Back in business

Jan. 1, 2002
WHEN SOME PEOPLE LOOKED at the old Dorsey Trailers Inc, they saw what one person described as a failed old factory located in a boring town far from major

WHEN SOME PEOPLE LOOKED at the old Dorsey Trailers Inc, they saw what one person described as “a failed old factory located in a boring town far from major trailer markets.”

But not Chriss Street. Like the old story about the optimistic boy who gleefully dug through a room of horse manure because he was convinced a pony was in there somewhere, Street looked on the bright side. Where some only saw a mess, he saw good things beneath the surface. Enough good things and potential to invest millions in the bankrupt trailer manufacturer. But there is one major difference between Street and the little boy — Street has already found a pony.

Dorsey Trailers, a company with a long history in the trailer business, is the second major trailer manufacturer that Street Asset Management has bought off the scrap heap. The company did the same thing with Fruehauf in 1996. Although Street Asset Management sold Fruehauf's domestic operation to Wabash National in 1997, it kept Fruehauf de Mexico and a lot of real estate — including much of the harbor area in Jacksonville that currently is being transformed. And Fruehauf de Mexico, which had been losing money when Street bought it, is now turning a handsome profit.

So when Dorsey shut its doors in November 2000 following a lengthy struggle, Street saw déjà vu all over again. He acquired the company in June 2001 — months after Dorsey ceased production.

“It was sobering to the professionals involved with Dorsey that there was no buyer,” Street says. “The company had $20 million in assets, but no one cared. On the other hand, I was wildly interested in this plant.”

Wishes Come True

Dorsey matched Street's wish list perfectly. He wanted a traditional factory located in an agricultural community where people value a job.

“Like all great trailer companies, Dorsey's plant is located in a farming community,” Street says. “When you are a farmer, you learn to cope. You have to rely on your own resources. When something goes wrong, there's usually no one else around to fix it. So you learn to be self-reliant. You learn to solve problems. My ideal production superintendent is a farmer with 60 acres.”

Elba, Alabama, has the farming community that Street was looking for. It also had a plant that would work, a sprawling 500,000-sq-ft complex originally built to produce ammunition for the Korean war.

“The building is a very long rectangle, which makes it well suited for trailer production,” Street says. “Trailer manufacturers don't like it when the production line turns. This plant has zero turns. And it's structured so that you can make anything in it. I saw the factory as having the equipment and flexibility that would enable us to do extremely well. Most of the plants I see these days are inflexible operations that produce a commodity product.”

Changing Strategies

Despite its financial woes, Dorsey's trailers also offered a good reputation. The manufacturer had a network of loyal dealers who appreciated the company's willingness to build exactly what they and their customers specified. This is what Street identifies as Dorsey's core competency — a plant and people flexible enough to make specialized products. Street says things really began unraveling for Dorsey when the company began sacrificing that competency by going after the fleet business.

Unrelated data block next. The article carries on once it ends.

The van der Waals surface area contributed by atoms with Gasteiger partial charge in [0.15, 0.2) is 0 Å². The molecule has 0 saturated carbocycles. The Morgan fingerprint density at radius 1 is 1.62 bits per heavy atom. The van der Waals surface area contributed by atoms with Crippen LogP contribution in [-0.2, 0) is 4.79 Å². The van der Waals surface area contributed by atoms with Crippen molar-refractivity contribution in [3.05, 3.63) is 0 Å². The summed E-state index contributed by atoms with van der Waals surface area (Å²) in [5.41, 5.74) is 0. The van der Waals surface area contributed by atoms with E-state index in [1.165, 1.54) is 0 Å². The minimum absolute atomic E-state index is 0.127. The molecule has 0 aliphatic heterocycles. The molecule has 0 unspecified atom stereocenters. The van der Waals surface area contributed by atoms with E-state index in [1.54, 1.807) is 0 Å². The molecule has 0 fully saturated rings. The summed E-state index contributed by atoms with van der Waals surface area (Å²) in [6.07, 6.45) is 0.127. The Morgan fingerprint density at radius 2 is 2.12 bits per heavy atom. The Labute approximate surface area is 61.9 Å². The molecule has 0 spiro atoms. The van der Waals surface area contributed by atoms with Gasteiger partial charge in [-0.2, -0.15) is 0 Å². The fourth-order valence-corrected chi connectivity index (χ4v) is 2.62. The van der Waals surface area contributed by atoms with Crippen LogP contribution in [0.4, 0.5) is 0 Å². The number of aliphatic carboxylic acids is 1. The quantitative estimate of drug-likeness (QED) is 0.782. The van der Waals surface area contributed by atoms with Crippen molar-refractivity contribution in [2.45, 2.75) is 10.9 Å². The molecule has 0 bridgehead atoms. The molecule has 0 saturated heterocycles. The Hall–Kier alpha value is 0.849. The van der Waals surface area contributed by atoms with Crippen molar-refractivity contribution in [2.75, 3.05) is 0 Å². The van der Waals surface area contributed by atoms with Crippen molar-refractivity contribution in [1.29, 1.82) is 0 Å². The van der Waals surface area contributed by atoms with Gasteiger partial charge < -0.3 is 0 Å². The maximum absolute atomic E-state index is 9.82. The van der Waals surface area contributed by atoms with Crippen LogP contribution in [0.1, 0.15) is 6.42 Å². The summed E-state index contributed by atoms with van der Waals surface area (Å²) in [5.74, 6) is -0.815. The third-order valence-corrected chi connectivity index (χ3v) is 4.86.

“Just as Fruehauf had changed strategy, so had Dorsey,” Street says. “The company moved away from the people who had made the company successful. It was a classic mistake that financial people make when they run a company.”

Street says he can understand the former management's decision, pointing out that a debt load, slim margins, and personnel issues had made management consider other options — particularly pursuit of the fleet business. However, competing for major orders came with a price tag. The company quadrupled its output, but employment rolls soared, too.

“When the fleet game ran out of gas, so did Dorsey,” Street says. “At the time it declared bankruptcy, the Elba plant had a 2½-month backlog — about 500 trailers. The Cartersville, Georgia, platform plant also was backlogged. Dorsey did not go bankrupt because it ran out of orders. It just ran out of cash.”

Making a Move

Convinced Dorsey still had a lot to offer, Street bought the assets with cash and then put an additional $2 million into the plant to get it operational again.

“People tell me it takes about $20 million to build a major trailer plant,” Street says. “I acquired an established company plus its manufacturing facilities for a fourth of that price.”

Street Asset Management bought Dorsey last June but did not start up production until October. The months in between were spent fixing plant equipment and getting the office set up.

“We could have started production sooner, but decided to sacrifice initial production to get it right,” Street says.

Getting the production personnel the company needed was easy. When the local television station interviewed the new owner of Dorsey, Street simply invited anyone interested in working for Dorsey to give the company a call. Many of those who responded to the invitation were Dorsey veterans who were eager to get back to work.

“We received more than 4,200 calls, and we hired between 80 and 100,” Street says. “We have had the luxury of being able to pick the best.”

Making Changes

The new Dorsey is a far cry from its predecessor. Volume has not matched that of the company's glory days, but neither has overhead.

“The old company had to sell 700 trailers per month just to break even,” Street says. “We only need to sell 70.”

A major reason for the lower break-even point is that the new Dorsey has no debt. “We believe in paying cash,” Street says.